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Report No.

Quantifying isolated pore space in geological barrier materials

Hu, Q.*; Wang, Q.*; Oware, P.*; Tachi, Yukio  ; Fukatsu, Yuta ; Illvsky, J.*; Almer, J.*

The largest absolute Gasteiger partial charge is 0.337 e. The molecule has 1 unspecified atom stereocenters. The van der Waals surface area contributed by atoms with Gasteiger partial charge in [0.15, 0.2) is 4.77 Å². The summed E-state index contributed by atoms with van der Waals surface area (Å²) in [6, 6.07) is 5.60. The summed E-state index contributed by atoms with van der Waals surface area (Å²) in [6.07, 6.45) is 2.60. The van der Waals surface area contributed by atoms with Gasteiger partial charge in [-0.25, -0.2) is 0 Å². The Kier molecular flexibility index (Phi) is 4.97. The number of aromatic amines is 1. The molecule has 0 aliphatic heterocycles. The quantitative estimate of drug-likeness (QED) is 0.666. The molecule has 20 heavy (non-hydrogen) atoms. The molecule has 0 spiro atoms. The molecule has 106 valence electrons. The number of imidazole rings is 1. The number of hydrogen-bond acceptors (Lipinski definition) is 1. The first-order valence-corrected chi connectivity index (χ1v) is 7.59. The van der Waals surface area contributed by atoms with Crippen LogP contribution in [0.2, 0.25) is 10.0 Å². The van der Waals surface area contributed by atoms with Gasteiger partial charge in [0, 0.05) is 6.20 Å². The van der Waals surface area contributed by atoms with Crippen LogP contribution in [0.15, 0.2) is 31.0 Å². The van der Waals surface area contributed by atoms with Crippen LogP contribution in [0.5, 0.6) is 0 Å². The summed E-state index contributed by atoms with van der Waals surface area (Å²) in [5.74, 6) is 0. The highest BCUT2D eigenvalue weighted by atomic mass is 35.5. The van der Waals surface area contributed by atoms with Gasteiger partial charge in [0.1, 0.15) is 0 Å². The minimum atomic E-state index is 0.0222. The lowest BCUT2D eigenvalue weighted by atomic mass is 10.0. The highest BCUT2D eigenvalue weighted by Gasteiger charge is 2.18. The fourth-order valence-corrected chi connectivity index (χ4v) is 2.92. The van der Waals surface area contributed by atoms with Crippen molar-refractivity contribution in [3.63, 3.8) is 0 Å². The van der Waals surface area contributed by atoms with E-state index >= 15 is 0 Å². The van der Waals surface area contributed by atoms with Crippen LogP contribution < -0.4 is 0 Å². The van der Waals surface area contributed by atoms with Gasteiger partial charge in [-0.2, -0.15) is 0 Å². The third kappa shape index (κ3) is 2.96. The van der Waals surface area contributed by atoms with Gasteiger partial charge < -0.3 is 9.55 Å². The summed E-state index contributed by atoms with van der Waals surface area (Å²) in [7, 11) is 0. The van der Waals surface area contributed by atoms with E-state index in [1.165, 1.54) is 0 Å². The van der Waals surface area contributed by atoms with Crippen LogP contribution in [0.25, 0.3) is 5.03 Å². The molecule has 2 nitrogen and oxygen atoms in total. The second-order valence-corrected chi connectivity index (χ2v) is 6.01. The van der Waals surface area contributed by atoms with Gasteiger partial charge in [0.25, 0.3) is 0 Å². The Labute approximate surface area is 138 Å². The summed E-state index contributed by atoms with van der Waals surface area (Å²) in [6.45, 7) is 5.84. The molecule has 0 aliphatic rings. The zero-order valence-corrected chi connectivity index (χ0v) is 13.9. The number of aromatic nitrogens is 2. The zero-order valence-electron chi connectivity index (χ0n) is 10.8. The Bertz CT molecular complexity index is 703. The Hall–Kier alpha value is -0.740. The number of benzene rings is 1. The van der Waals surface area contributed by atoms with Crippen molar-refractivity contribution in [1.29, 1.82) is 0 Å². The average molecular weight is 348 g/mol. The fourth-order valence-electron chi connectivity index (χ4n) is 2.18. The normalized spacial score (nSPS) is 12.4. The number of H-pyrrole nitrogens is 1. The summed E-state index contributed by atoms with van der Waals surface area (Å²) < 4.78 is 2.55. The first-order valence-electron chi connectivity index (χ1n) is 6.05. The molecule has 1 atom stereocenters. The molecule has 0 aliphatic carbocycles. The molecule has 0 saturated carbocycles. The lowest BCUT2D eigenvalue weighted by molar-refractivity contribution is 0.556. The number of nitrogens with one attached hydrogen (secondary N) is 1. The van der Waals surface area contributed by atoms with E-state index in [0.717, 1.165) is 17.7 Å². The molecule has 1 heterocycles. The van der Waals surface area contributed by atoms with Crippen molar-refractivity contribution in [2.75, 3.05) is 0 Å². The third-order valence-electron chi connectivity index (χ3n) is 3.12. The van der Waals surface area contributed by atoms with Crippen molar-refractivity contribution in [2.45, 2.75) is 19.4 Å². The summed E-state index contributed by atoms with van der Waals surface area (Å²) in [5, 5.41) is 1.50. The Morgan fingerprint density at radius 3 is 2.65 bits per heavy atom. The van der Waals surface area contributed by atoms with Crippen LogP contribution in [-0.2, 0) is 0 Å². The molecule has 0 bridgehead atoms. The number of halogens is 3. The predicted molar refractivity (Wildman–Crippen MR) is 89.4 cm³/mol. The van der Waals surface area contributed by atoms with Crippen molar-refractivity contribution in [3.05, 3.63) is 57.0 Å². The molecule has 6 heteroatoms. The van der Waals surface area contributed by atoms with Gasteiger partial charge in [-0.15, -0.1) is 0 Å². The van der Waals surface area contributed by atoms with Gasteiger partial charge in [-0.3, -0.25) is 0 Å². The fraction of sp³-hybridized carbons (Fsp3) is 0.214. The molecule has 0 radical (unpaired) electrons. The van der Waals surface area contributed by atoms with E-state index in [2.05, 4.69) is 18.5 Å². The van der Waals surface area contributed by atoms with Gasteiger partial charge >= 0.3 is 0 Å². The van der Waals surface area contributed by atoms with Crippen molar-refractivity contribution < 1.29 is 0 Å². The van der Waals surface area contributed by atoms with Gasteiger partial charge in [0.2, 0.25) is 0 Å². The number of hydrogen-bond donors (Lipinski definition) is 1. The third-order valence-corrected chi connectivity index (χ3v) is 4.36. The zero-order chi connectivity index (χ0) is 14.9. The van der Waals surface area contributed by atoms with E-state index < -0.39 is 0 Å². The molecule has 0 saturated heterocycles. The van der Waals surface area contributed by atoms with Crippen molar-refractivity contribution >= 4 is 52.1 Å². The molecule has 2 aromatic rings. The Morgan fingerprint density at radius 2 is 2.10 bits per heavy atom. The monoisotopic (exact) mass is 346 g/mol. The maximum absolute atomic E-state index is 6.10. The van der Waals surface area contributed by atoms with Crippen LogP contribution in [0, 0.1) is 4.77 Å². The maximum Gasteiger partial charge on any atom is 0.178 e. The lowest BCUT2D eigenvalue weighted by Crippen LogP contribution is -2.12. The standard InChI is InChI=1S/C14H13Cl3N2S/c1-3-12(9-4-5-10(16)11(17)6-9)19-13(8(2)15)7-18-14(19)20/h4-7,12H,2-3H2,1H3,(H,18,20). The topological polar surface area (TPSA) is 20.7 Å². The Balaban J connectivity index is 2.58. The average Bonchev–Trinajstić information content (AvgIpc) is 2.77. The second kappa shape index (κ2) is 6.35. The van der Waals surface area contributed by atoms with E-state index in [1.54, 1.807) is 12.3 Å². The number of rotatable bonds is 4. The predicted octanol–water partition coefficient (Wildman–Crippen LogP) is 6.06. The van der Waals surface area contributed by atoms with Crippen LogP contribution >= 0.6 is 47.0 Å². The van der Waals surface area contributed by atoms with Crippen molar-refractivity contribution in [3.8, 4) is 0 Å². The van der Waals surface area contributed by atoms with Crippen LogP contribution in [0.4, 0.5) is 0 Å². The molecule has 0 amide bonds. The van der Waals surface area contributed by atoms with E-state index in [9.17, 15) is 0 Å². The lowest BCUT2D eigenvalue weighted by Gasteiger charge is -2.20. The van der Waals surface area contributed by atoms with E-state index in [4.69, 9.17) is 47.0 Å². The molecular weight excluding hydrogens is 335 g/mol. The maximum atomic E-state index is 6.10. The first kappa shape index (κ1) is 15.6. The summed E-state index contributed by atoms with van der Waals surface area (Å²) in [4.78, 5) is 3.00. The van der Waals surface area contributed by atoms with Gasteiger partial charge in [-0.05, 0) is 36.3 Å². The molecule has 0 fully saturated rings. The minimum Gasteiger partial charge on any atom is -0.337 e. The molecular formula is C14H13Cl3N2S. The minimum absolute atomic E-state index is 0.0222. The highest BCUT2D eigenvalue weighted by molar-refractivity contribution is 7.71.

Pore connectivity is important in controlling fluid flow and mass transport in porous natural rocks. A different extent of pore connectivity can be reflected in the proportion of isolated pore space not connected to the surface of natural rocks. This work presents the multi-approach and multi-scale laboratory studies to investigating the proportion of isolated pore space of, and its resultant anomalous fluid flow and radionuclide movement in, generic geological barrier materials. The samples include mudstone from Wakkanai formation, Opalinus clay from Mt. Terri as well as granodiorite from Grimisel, salt rock from Waste Isolation Pilot Plant in New Mexico, and welded tuff in Yucca Mountain. The independent quantification of both (1) surface-accessible pore space with various probing fluids (e.g., micron-scale tracer mapping using laser ablation-ICP-MS); and (2) total porosity by small angle X-ray scattering. Our complementary approaches provide a rich toolbox for tackling the pore structure characteristics in geological barrier materials, and associated fluid flow and radionuclide transport.



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